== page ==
Death of a Tradition

Cafe Baldia then and now

Habib Khan, Quetta: The renowned Balochi writer Munir Badini, in his book titled “Shal ae gulen bazar” vividly describes the beauty of Quetta’s bazaar in the 1960s and the 70s. A significant part of this beauty was attributed to the ambience in the cafes located on or around the Jinnah Road. Cafes such as Dawn, Firdousi, Farah, Regal, Liberty, Metropole, Stanley, Souza’s, and Baldia were all situated in this area, where one could engage in heated discussions over a cup of hot tea, debating the volatile issues of the time. These discussions spanned from the dismantling of the One Unit to the 1970 elections, the separation of East Pakistan and emergence of Bangladesh, the formation of the NAP government, its subsequent dismissal, and the military operation in Balochistan in 1973.

It was not uncommon to spot popular political leaders on the street or inside the cafes, with notable figures like Samad Khan Achakzai, Akbar Khan Bugti, Khair Bukhsh Marri, Gul Khan Naseer, Abdul Wahid Kurd, Hashim Khan Ghilzai, and Zammarud Hussain frequently seen in the locality.

No matter how good or bad the political situation of the time was, during the football season the discussions in the Cafes shifted exclusively toward football, focusing on the performance of the favorite teams and the famous players–a clear indication of the immense love the people of Quetta and Balochistan had for football.

I left Quetta in 1974 to study Engineering in Karachi, and then spent years pursuing my career, away from Quetta, until I returned in 2007 to join Merck, where I spent my last almost ten years of service. By the time I retired in late 2016, Baldia was the only remaining cafe still in business, with all the others having been converted into banks or shoe shops.

Since February 2017, a group of friends and I have been gathering at Cafe Baldia, attempting the impossible task of recreating the atmosphere of the fifty years ago.”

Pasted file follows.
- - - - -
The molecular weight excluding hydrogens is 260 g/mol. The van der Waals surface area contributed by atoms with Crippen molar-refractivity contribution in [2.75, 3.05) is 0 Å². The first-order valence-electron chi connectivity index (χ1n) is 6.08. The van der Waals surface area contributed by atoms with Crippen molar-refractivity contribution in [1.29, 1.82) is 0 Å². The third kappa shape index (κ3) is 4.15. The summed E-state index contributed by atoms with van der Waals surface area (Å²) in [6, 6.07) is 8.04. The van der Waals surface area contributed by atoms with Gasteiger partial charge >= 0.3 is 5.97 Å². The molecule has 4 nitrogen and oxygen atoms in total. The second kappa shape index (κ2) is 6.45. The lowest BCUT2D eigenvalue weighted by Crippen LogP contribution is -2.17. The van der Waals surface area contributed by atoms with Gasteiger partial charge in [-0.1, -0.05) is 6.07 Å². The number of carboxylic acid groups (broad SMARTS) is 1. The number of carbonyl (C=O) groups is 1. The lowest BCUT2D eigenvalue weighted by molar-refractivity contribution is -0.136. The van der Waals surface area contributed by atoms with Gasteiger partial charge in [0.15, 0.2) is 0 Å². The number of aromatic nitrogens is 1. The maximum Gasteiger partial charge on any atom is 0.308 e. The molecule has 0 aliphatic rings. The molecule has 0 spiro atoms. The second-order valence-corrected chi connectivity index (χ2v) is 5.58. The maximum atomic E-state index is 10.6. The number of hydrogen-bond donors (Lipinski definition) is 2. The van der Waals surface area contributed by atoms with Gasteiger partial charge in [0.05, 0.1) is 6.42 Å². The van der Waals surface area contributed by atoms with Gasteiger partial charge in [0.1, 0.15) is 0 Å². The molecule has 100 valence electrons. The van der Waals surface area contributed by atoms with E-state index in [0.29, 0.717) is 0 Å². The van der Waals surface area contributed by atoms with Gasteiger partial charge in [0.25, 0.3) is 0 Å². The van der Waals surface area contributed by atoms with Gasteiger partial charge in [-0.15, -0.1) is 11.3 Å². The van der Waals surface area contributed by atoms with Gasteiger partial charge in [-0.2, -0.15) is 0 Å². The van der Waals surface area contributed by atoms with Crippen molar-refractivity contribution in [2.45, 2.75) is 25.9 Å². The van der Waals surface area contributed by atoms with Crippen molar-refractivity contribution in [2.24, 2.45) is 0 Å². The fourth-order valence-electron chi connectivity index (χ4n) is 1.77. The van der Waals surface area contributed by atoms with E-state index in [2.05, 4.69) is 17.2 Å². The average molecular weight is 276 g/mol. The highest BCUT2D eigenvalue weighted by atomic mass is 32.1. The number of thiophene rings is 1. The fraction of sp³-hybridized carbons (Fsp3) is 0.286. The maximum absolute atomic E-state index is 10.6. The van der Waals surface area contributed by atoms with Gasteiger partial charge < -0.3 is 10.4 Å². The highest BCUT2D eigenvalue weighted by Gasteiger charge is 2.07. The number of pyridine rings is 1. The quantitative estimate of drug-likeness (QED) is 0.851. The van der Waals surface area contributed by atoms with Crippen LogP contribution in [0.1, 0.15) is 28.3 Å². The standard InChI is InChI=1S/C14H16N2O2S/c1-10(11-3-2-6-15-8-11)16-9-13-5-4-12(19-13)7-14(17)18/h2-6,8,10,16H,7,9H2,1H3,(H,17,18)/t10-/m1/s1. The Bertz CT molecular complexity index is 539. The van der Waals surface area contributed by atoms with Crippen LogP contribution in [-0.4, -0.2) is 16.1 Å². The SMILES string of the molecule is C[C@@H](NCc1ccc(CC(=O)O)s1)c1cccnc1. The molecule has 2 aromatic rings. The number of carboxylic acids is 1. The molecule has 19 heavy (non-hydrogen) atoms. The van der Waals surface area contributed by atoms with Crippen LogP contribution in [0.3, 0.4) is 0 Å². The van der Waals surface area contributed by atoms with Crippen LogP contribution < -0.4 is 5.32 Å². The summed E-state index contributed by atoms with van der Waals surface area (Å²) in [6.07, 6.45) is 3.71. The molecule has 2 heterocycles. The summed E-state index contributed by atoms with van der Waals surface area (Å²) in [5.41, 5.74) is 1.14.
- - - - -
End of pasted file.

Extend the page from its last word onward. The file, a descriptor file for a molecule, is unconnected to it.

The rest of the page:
Times change, and with it, culture and traditions change.

This, time we found two types of customers in Baldia Cafe. One type consist of clients who, as the cafe is located opposite to the district courts, spend their waiting time. Occasionally, disputes spill into the cafe, resulting in damage to the crockery and the furniture, which is why one is not supposed to object to the tea served in a yellow cup with a blue saucer!

The other type, a minority, are nostalgic visitors like me. One notable example is a senior solo visitor who comes dressed in a three-piece suit, takes his tea, watches the clock strike 1, and quietly leaves without uttering a word to anyone.

However, when we gathered after the last Eid, we found the cafe’s gates closed, and they remain shut to this day, indicating that the last surviving cafe has also succumbed.

Nevertheless, the people who earned their livelihood from the cafe, a waiter and a shoe polish wala, can still be seen waiting in front of the closed entrance, hoping against hope that the cafe will reopen its doors once again.

I took a few pics last week, which shows a sad story of the Cafe Baldia of the last 60 years, and of the weeds that have grown beyond closed gates in the place where once people used to enjoy refreshments under the umbrellas, on lush green lawns.

The scene can be best described by distorting a Ghalib’s verse:

اگا ہے ہوٹل میں ہر سو سبزہ ویرانے تماشا کر

مدار اب کھودنے پر گھاس کے ہے تیرے ویٹر کا